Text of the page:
Parashah of the week: Shemini

“Any animal that has a cloven hoof that is completely split into double hooves and which brings up its cud that one you may eat” Leviticus 11:4


In this week’s parashah we read about the criteria for what makes a mammal kosher, namely having both split hooves and chewing the cud.

There are three types of mitzvot in the Torah — edot, mishpatim and chukim.

Edot are laws which bear witness or testament to a particular event or occasion, for example the laws of Shabbat, Pesach, tefillin, brit milah and more.

Mishpatim are mitzvot which are statutory in general society — civil laws which many societies enact, such as business ethics, laws against causing harm or loss of life, laws against cheating and stealing.

Chukim are mitzvot which have no obvious logical reason but are performed because Hashem told us to do them in His Torah, for example not mixing milk and meat, not mixing wool and linen and many kashrut laws. We show our faith by doing so.

The kashrut laws are mainly chukim. They are not actually based on food safety or hygiene, but esoteric spiritual considerations, and if the Almighty had told us to eat pork, then the rabbis would make up nice sermons and inspiring talks about eating pork.

So, with that caveat — that the kashrut laws are not logical, or for a specific rational reason — we can still learn something from them.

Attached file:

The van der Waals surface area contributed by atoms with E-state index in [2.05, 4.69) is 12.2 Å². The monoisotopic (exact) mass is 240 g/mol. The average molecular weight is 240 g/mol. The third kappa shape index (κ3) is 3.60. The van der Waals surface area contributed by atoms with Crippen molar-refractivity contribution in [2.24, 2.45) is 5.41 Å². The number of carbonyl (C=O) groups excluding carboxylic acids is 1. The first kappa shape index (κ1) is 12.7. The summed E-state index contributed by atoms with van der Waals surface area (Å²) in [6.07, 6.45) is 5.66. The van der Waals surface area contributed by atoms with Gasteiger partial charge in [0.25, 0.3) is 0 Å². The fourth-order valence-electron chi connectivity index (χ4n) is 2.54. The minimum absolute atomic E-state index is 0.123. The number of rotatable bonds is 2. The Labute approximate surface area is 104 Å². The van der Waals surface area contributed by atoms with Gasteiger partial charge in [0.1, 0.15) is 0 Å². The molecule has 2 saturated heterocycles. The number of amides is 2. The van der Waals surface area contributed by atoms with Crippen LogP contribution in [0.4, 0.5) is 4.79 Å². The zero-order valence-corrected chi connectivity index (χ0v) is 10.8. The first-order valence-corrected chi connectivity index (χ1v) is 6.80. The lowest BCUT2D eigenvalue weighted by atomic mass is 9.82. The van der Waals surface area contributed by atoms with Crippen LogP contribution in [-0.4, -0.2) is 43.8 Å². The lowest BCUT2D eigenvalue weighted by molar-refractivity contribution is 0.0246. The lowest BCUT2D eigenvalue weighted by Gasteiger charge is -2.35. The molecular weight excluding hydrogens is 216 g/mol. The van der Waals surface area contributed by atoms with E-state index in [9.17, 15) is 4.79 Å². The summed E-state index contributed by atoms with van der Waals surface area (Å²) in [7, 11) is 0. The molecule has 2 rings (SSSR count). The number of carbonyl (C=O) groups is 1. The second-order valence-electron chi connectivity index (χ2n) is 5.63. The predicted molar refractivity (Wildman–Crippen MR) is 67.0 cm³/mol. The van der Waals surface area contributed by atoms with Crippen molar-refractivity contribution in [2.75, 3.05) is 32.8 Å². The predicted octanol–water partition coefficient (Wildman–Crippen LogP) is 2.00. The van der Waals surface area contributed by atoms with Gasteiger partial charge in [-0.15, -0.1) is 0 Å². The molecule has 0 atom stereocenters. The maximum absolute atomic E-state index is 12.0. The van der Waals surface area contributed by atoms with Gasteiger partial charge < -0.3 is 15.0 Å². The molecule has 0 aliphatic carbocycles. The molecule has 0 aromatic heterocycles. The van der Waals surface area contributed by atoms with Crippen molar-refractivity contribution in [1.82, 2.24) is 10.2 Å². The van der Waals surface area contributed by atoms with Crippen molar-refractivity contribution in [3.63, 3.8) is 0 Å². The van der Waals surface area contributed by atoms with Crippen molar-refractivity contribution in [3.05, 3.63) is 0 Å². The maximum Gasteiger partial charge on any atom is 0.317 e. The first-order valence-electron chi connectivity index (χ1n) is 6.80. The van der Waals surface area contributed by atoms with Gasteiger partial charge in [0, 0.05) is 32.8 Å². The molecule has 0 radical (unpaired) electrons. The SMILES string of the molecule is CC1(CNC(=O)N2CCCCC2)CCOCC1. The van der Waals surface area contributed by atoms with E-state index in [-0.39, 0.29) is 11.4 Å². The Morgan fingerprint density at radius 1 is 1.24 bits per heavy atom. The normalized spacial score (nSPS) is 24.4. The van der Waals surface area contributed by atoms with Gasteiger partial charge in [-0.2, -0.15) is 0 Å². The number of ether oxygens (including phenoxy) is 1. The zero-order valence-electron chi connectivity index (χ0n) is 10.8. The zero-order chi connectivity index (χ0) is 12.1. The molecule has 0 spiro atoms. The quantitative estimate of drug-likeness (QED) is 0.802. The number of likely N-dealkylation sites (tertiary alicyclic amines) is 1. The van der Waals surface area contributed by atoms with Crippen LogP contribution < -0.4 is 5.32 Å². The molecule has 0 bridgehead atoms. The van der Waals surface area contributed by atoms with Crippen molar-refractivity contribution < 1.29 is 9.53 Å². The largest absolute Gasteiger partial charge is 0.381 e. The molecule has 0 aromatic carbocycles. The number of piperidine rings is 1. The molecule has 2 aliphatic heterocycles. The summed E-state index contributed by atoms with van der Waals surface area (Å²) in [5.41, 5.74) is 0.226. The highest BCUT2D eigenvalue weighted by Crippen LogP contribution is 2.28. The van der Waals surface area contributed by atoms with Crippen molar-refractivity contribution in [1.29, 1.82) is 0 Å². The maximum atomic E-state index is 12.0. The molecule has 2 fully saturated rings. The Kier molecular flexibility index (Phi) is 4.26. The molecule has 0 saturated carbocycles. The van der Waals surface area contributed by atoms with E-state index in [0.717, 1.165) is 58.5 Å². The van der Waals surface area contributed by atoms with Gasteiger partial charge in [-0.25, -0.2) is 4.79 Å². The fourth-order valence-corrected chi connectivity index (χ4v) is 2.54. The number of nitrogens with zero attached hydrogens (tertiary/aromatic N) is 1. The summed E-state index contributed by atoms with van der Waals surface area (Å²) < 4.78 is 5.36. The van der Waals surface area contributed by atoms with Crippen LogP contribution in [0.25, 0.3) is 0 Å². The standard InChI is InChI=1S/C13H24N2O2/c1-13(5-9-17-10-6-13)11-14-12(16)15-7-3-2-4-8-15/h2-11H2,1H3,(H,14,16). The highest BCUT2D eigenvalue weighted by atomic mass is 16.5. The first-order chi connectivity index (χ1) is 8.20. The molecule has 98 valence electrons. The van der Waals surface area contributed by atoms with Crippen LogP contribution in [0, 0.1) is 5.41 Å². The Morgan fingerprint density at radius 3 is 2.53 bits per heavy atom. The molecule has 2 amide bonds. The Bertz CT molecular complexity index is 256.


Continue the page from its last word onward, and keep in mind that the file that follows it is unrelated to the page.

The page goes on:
What do we learn from the laws pertaining to mammals?

A kosher animal has split hooves and chews the cud.

Chewing the cud suggests someone who takes time to chew over things. A person who doesn’t just say the first thing that comes to mind but takes time and effort to consider and measure their words with great care.

What about the split hooves? The hoof connects an animal to the ground. On the one hand, we need to be grounded. We need to live in the real world. It is no accident that many mitzvot involve physical objects or everyday activities, because we are charged with bringing sanctity into ordinary life. So, we need to be grounded and realistic, but on the other hand if we are too grounded and have no higher aspiration or purpose, we are not living our best spiritual lives either. We need that split hoof — to be connected to the ground but with a certain degree of separation that allows for higher aspirations.

This is what makes a kosher species and these are good qualities for us to emulate.

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